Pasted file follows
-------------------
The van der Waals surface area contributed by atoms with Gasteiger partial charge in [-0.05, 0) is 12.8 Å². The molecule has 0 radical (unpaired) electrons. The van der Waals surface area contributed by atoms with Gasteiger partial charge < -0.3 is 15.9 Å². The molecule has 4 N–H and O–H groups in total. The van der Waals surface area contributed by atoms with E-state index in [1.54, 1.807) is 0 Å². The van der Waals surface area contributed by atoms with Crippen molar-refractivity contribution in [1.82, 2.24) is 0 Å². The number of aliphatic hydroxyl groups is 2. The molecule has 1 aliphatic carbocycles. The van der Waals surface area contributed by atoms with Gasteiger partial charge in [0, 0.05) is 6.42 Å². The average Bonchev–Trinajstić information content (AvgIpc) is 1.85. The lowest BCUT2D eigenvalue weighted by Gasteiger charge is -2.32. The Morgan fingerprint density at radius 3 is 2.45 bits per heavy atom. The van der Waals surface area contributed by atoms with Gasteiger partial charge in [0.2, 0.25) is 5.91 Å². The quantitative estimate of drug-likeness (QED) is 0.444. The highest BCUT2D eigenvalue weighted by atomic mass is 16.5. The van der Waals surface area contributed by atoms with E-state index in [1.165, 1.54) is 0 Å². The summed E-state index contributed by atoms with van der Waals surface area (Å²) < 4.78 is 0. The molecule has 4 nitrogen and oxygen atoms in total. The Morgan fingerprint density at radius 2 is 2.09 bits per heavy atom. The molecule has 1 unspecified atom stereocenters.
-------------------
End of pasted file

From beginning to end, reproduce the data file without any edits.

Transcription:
The van der Waals surface area contributed by atoms with Gasteiger partial charge in [-0.05, 0) is 12.8 Å². The molecule has 0 radical (unpaired) electrons. The van der Waals surface area contributed by atoms with Gasteiger partial charge < -0.3 is 15.9 Å². The molecule has 4 N–H and O–H groups in total. The van der Waals surface area contributed by atoms with E-state index in [1.54, 1.807) is 0 Å². The van der Waals surface area contributed by atoms with Crippen molar-refractivity contribution in [1.82, 2.24) is 0 Å². The number of aliphatic hydroxyl groups is 2. The molecule has 1 aliphatic carbocycles. The van der Waals surface area contributed by atoms with Gasteiger partial charge in [0, 0.05) is 6.42 Å². The average Bonchev–Trinajstić information content (AvgIpc) is 1.85. The lowest BCUT2D eigenvalue weighted by Gasteiger charge is -2.32. The Morgan fingerprint density at radius 3 is 2.45 bits per heavy atom. The van der Waals surface area contributed by atoms with Gasteiger partial charge in [0.2, 0.25) is 5.91 Å². The quantitative estimate of drug-likeness (QED) is 0.444. The highest BCUT2D eigenvalue weighted by atomic mass is 16.5. The van der Waals surface area contributed by atoms with E-state index in [1.165, 1.54) is 0 Å². The summed E-state index contributed by atoms with van der Waals surface area (Å²) < 4.78 is 0. The molecule has 4 nitrogen and oxygen atoms in total. The Morgan fingerprint density at radius 2 is 2.09 bits per heavy atom. The molecule has 1 unspecified atom stereocenters.